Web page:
Copyright 2015. All rights reserved worldwide.


by David J. Willis, J.D., LL.M.


This article addresses procedures available to secure the release of liens against the homestead. For a discussion of removal of invalid mechanic’s and materialman’s liens, child support liens, and fraudulent liens, see our companion web article entitled Lien Removal – All Lien Types.

Two sets of rules apply to homestead lien removal. In order to determine which rules apply, one needs to determine if the judgment in question was abstracted before or after September 1, 2007.

Judgment Liens Abstracted Prior to September 1, 2007 (Old Law Applies)

In the case of judgment liens abstracted prior to September 1, 2007, the old law as set out in the1992 case of Tarrant Bank v. Miller, 833 S.W.2d 666 (Tex. App.--Eastland 1992, writ denied), applies. Tarrant Bank decided that a judgment creditor may be liable in damages if it fails after demand to give a partial release of a judgment as to the debtor’s homestead. The best approach to removing an older lien would therefore be to send the creditor’s attorney a demand for a partial release accompanied by a credible threat of litigation if the release is not signed. In other words, this is a demand/negotiation scenario rather than a statutory procedure. Eventual recourse to litigation cannot be ruled out.

Judgment Liens Abstracted after September 1, 2007 (New Law Applies)

Property Code section 52.0012(c), in contrast to the old law, is a statutory notice and affidavit process available as to liens against the homestead which are abstracted September 1, 2007. Note the use of the word “abstracted.” If the judgment was rendered before this key date but it was not abstracted until afterward, then the new law would apply.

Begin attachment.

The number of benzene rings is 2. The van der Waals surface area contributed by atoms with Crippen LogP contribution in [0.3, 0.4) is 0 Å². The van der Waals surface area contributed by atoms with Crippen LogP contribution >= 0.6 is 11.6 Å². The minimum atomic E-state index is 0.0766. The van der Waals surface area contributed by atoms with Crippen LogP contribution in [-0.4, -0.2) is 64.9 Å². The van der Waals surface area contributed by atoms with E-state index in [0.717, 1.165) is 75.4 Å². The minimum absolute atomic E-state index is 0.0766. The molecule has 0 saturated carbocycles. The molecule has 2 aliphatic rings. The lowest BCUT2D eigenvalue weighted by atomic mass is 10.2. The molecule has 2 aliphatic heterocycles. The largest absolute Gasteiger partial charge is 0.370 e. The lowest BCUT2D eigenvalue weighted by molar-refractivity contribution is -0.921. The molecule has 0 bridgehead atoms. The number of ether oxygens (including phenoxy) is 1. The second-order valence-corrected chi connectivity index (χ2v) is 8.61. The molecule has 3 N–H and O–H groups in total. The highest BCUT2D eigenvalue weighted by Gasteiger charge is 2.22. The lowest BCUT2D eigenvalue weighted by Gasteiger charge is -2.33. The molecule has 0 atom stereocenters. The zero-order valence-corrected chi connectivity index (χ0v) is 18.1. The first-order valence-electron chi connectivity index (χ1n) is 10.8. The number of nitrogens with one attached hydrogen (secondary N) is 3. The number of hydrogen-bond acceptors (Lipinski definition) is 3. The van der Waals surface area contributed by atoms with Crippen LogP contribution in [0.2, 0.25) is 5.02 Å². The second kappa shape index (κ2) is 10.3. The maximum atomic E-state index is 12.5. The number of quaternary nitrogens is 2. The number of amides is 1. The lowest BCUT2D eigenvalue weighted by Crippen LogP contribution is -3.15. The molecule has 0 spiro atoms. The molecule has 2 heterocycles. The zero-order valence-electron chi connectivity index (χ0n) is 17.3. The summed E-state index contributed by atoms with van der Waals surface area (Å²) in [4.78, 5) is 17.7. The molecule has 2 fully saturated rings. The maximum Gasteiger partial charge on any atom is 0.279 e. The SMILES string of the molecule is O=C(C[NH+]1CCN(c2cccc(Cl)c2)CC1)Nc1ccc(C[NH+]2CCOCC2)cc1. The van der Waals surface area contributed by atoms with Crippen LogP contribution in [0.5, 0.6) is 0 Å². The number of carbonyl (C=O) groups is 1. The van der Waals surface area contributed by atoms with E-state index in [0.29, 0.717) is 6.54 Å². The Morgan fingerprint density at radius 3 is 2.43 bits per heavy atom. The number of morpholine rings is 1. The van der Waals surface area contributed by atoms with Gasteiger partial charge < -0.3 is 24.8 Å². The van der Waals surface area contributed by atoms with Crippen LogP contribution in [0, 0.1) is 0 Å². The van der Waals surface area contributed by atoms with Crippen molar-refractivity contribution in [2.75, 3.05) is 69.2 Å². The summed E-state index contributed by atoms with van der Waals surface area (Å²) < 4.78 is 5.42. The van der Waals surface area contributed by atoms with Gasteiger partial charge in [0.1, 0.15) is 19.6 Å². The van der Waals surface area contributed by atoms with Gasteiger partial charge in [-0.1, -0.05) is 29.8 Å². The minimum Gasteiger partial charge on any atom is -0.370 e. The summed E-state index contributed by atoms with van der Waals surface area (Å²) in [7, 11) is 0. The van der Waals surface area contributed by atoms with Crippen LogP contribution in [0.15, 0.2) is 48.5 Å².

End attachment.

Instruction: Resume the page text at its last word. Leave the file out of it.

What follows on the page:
A judgment lien does not attach to a judgment debtor’s exempt real property, including the debtor’s homestead. It can be difficult, however, to persuade a title company that they should ignore a judgment. A title company’s automatic, self-serving reaction is usually to require that all liens be cleared. The homeowner should resist this pressure and insist on his or her homestead rights. 

As is true with other liens, the first step in the process under the new law is a demand letter—in this case, a 30-day letter to the judgment creditor and its attorney. If there is no response, Property Code section 52.0012 provides that a judgment debtor may file a “Homestead Affidavit as Release of Judgment Lien” which “serves as a release of record of a judgment lien established under this chapter.” The affidavit must be in proper form, meeting all requirements of the statute. However, if the judgment creditor files a contradicting affidavit, and if after filing such contradicting affidavit a purchaser or mortgagee of real property acquires the purchaser’s or mortgagee’s interest from the judgment debtor, then the debtor’s affidavit does not act as a release of the judgment lien with respect to the purchaser or mortgagee. 

The following is a checklist for evaluating whether or not this procedure applies in a particular case. A title company will not insure over a homestead lien using the new law unless:

1. the abstract of judgment is recorded after September 1, 2007;

2. a 30-day demand letter has been sent by CM/RRR to the creditor and its attorney enclosing a copy of the affidavit that is intended to be filed, with evidence of homestead status included;

3. proof exists (e.g., a signed USPS green card) that the creditor and its attorney received the letter and affidavit at least 30 days prior to the date that the affidavit was recorded;

4. the title company’s plant is certified to the 31st day following the mailing of the letter and affidavit;